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Get a complete security toolkit with BackTrack 3

The BackTrack LiveCD provides over 300 different tools that can be used by security professionals or system administrators. It includes tools for penetration testing, wireless cracking, network mapping, information gathering, vulnerability identification, forensics, and reverse engineering. Vincent Danen tells you how to create a portable version on a USB keychain.

There are a wide variety of security-related tools available for Linux. Many distributions come with a number of these tools, while others are not pre-packaged by distributors for various reasons. Building a security arsenal for penetration testing or vulnerability assessment can be a daunting task if you don't know what tools are good or even what is available.

While a few LiveCD distributions exist to tackle this problem, one that is quite good is BackTrack. This LiveCD can be used as a bootable CD, or you can install it to a USB stick to make it even more portable. As well, BackTrack provides over 300 different tools that can be used by security professionals or system administrators. This includes tools to perform penetration testing on systems, wireless cracking tools, network mapping tools, information gathering tools, vulnerability identification tools, forensics tools, and reverse engineering tools.

You can run BackTrack in a few different ways. It can be installed to a hard drive, just like any other Linux distribution, or it can be run from the LiveCD, installed to a USB keychain device, or installed as a VMware image. For the most portable solution, a USB keychain device works best.

To install BackTrack to a USB keychain, ensure you have a keychain with at least 1GB of space available. Insert the USB keychain device into an existing Linux system.

Mount the bt3final_usb.iso which can be found on the Web site's download page; the version you want to download is the USB Version (Extended). Use:

# mount -o loop -t iso9660 bt3final_usb.iso /mnt/cdrom

Next, format the USB device you plan to use. Insert the device and then umount it; it most likely will get auto-mounted. Make note first of what the device name was (i.e. /dev/sdd).

To format the partition as a FAT16 filesystem use:

# mkfs.msdos /dev/sdd1

Now mount the USB keychain:

# mount /dev/sdd1 /mnt/usb

Next, copy the contents of the ISO to the USB device; if you mounted it to /mnt/usb, use:

# cp -av /mnt/cdrom/* /mnt/usb/

When this is done, move to the USB image on the command-line and execute the bootinst.sh script in the boot/ directory:

# cd /mnt/usb/boot
# ./bootinst.sh

These commands must be run in the boot/ directory on the USB keychain device! If not, they can possibly overwrite the MBR on the host computer so please be sure you are executing these scripts in the boot/ directory of the USB keychain.

Once this is done, reboot the computer and use the BIOS or boot selector to boot from the USB keychain and BackTrack will load on the computer. At boot you can select from textmode or use Fluxbox or KDE.

Once the system is up and running, the interface is quite useful. With the KDE interface, a number of standard tools are provided such as Firefox and Pidgin, amongst many others. The "BackTrack" menu item then allows you to find the tool you're looking for or explore new ones through its categorized hierarchy.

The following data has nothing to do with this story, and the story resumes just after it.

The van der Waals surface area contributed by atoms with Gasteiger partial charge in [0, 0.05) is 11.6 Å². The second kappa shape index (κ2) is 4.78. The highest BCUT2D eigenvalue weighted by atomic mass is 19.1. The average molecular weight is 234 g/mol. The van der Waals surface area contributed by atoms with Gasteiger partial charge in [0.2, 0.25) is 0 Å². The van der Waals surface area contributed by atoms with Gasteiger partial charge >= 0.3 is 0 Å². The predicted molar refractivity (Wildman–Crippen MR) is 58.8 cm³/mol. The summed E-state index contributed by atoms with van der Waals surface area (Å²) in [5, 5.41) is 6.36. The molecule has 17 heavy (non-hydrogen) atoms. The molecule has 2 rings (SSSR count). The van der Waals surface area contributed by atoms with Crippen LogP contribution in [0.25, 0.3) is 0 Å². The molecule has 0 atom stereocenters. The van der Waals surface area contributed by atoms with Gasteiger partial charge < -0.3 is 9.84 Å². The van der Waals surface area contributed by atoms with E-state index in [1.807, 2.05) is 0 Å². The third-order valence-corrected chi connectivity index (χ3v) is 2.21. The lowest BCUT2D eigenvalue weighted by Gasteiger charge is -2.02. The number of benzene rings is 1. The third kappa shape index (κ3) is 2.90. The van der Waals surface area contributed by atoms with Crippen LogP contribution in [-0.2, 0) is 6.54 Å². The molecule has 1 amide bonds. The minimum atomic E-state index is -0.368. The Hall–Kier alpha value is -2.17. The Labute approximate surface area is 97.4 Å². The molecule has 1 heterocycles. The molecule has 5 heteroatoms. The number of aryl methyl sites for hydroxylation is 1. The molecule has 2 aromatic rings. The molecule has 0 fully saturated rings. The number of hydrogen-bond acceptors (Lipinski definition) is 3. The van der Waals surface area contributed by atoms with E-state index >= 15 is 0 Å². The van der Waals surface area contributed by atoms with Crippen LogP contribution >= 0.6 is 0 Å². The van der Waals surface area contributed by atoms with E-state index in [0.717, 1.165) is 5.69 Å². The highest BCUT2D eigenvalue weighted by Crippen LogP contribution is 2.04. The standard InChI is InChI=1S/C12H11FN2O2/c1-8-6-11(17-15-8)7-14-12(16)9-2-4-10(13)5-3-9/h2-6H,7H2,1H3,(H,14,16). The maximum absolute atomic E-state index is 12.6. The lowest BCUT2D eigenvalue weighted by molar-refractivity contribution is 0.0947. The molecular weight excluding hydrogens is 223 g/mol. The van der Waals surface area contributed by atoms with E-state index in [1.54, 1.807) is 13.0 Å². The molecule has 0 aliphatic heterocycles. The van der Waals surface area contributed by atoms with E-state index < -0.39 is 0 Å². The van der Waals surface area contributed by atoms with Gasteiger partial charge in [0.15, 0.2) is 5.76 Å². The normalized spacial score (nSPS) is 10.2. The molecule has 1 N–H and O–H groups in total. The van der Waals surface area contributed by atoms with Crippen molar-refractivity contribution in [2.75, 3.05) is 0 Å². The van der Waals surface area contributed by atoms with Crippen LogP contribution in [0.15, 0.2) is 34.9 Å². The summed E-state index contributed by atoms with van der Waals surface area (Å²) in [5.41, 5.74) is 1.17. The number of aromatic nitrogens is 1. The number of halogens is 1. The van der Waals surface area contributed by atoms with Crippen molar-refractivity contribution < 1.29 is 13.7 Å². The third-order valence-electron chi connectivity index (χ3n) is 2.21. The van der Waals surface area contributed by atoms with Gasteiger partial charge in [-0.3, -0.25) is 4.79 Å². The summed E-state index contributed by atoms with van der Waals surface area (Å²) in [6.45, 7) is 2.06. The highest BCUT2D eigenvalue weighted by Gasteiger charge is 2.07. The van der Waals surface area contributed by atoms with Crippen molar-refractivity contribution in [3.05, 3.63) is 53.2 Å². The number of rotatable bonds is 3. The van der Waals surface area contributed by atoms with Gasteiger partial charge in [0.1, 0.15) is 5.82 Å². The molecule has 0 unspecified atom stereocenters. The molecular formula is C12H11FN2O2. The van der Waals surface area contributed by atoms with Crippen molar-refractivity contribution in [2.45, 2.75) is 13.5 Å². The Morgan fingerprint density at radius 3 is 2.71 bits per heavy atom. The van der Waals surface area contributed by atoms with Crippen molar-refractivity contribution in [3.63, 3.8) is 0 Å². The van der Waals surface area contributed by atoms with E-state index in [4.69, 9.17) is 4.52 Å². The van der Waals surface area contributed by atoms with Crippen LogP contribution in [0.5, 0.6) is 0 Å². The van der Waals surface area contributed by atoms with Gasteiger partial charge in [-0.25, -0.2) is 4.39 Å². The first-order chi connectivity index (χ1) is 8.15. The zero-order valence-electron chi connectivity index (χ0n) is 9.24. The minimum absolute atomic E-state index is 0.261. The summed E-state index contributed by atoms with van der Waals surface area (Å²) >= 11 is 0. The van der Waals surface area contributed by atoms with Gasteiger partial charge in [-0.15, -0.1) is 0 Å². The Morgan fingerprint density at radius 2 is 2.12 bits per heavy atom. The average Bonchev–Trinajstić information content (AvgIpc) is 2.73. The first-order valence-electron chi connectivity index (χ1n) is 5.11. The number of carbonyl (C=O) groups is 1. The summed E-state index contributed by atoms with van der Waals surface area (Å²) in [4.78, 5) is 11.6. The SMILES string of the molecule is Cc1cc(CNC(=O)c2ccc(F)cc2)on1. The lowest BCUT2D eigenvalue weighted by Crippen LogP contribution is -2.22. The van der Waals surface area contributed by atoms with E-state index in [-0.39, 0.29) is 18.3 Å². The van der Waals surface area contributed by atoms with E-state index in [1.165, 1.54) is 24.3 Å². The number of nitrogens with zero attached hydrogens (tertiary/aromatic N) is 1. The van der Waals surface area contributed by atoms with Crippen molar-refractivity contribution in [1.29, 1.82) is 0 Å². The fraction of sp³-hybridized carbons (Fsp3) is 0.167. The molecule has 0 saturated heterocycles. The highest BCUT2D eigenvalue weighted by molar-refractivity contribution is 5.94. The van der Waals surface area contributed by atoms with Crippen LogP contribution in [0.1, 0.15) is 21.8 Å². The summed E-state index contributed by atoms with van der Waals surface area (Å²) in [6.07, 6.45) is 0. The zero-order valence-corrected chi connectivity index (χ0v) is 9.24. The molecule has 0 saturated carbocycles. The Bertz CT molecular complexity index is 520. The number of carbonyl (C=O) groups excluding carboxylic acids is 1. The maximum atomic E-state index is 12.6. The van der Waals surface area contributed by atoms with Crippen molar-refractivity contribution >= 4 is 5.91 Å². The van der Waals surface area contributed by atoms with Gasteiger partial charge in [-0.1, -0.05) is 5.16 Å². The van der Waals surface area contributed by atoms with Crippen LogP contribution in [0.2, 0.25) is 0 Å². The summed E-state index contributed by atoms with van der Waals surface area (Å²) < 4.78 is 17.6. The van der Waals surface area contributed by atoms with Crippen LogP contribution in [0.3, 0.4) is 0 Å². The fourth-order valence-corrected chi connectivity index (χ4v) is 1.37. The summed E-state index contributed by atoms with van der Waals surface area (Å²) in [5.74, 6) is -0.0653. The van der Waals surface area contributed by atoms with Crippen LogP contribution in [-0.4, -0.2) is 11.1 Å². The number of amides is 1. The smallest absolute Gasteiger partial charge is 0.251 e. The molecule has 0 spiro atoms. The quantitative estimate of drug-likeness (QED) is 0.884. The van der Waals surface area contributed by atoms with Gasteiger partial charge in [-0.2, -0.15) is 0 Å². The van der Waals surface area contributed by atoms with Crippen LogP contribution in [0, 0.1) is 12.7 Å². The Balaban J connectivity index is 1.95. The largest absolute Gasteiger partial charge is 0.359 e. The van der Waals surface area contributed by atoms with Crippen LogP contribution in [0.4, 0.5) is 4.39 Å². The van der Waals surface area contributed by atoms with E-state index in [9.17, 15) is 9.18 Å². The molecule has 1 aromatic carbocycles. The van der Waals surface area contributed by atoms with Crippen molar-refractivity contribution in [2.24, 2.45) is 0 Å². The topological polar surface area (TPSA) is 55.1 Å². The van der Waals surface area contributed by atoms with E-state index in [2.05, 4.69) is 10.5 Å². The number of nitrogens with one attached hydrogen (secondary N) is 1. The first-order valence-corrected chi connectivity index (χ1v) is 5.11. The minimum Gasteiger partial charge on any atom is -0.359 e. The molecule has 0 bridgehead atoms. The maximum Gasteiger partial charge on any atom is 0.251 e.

All told, BackTrack is quite nice. For those who use a laptop and the needs are minimal, BackTrack could function as not only a security toolkit but the primary OS on the laptop as well.

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About

Vincent Danen works on the Red Hat Security Response Team and lives in Canada. He has been writing about and developing on Linux for over 10 years and is a veteran Mac user.

15 comments
normhaga
normhaga

Been using it for some time and have even reported bugs in it and the scripts.

Neon Samurai
Neon Samurai

Hehee. BT has been in my toolbag since it was called Network Administrators Security Toolkit (or some such thing, I never wrote it out on the disk label). If BT supported the wireless card in my T60, it would be my dedicated liveCD distro or primary for everything but what Mandriva One provided instead. Until then or a new notebook, it'll have to be second to Mandriva. I'm also a big fan of Damn Vulnerable Linux. It is described by it's project maintainer as "A curruption of the Linux operating system intended for teaching". I mention it here because it is such a perfect companion too BT if your serious about learning your computer kung fu.

pgit
pgit

Last I used bt it was based on Slax 5.1.X. Slax is a cool idea, it's "modular" and modules (aka applications) install in seconds. When you select an app to run in bt it simply inserts the module. This way only what you use is loaded in memory, all the rest of the stuff just sits on the CD in single module files, out of the way. ...you have to extract a Slax module to understand... all the entries the app needs in /etc, /usr, /lib etc are inserted. So not loading modules not in use does save overhead. Slax is written by the fellow who invented the Linux live-scripts, the tool that made live CD a reality. Been a while since I toyed with Slax or bt. Thanks for the reminder, downloading bt3 as I type here. I've been using a Mandriva installation on a (crappy) Dell laptop for all my work. Good thing about using bt instead: if I crap up the system it ain't permanent. It'll come back good as new on the next boot. Not so with a full-blown Mandriva install.

pgit
pgit

Last I used bt it was based on Slax 5.1.X. Slax is a cool idea, it's "modular" and modules (aka applications) install in seconds. When you select an app to run in bt it simply inserts the module. This way only what you use is loaded in memory, all the rest of the stuff just sits on the CD in single module files, out of the way. ...you have to extract a Slax module to understand... all the entries the app needs in /etc, /usr, /lib etc are inserted. So not loading modules not in use does save overhead. Slax is written by the fellow who invented the Linux live-scripts, the tool that made live CD a reality. Been a while since I toyed with Slax or bt. Thanks for the reminder, downloading bt3 as I type here. I've been using a Mandriva installation on a (crappy) Dell laptop for all my work. Good thing about using bt instead: if I crap up the system it ain't permanent. It'll come back good as new on the next boot. Not so with a full-blown Mandriva install.